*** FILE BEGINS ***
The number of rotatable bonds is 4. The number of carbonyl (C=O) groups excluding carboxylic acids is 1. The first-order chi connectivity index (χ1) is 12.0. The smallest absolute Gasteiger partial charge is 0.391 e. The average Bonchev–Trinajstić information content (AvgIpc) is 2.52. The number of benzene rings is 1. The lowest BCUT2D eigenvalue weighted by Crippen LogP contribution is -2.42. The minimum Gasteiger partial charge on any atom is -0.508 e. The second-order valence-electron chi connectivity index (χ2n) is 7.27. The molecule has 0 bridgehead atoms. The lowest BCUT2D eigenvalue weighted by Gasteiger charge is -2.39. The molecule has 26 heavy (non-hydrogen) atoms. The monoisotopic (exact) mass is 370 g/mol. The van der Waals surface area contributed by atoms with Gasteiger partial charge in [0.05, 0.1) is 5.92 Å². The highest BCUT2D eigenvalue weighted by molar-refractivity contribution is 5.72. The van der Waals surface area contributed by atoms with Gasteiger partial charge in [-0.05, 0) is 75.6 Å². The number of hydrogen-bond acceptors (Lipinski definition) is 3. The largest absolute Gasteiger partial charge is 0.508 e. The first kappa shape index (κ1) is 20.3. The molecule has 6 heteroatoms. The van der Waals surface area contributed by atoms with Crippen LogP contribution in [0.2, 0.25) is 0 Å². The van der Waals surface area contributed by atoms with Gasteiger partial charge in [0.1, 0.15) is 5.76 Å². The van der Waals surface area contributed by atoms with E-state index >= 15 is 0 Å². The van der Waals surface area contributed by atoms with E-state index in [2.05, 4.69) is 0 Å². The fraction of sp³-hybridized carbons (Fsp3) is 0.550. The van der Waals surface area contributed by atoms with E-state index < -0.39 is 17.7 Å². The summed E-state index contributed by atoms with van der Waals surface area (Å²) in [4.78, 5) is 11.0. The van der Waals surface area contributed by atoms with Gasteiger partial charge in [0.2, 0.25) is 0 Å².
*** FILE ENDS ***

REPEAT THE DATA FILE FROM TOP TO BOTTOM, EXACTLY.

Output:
The number of rotatable bonds is 4. The number of carbonyl (C=O) groups excluding carboxylic acids is 1. The first-order chi connectivity index (χ1) is 12.0. The smallest absolute Gasteiger partial charge is 0.391 e. The average Bonchev–Trinajstić information content (AvgIpc) is 2.52. The number of benzene rings is 1. The lowest BCUT2D eigenvalue weighted by Crippen LogP contribution is -2.42. The minimum Gasteiger partial charge on any atom is -0.508 e. The second-order valence-electron chi connectivity index (χ2n) is 7.27. The molecule has 0 bridgehead atoms. The lowest BCUT2D eigenvalue weighted by Gasteiger charge is -2.39. The molecule has 26 heavy (non-hydrogen) atoms. The monoisotopic (exact) mass is 370 g/mol. The van der Waals surface area contributed by atoms with Gasteiger partial charge in [0.05, 0.1) is 5.92 Å². The highest BCUT2D eigenvalue weighted by molar-refractivity contribution is 5.72. The van der Waals surface area contributed by atoms with Gasteiger partial charge in [-0.05, 0) is 75.6 Å². The number of hydrogen-bond acceptors (Lipinski definition) is 3. The largest absolute Gasteiger partial charge is 0.508 e. The first kappa shape index (κ1) is 20.3. The molecule has 6 heteroatoms. The van der Waals surface area contributed by atoms with Crippen LogP contribution in [0.2, 0.25) is 0 Å². The van der Waals surface area contributed by atoms with Gasteiger partial charge in [0.1, 0.15) is 5.76 Å². The van der Waals surface area contributed by atoms with E-state index >= 15 is 0 Å². The van der Waals surface area contributed by atoms with E-state index in [2.05, 4.69) is 0 Å². The fraction of sp³-hybridized carbons (Fsp3) is 0.550. The van der Waals surface area contributed by atoms with E-state index < -0.39 is 17.7 Å². The summed E-state index contributed by atoms with van der Waals surface area (Å²) in [4.78, 5) is 11.0. The van der Waals surface area contributed by atoms with Gasteiger partial charge in [0.2, 0.25) is 0 Å².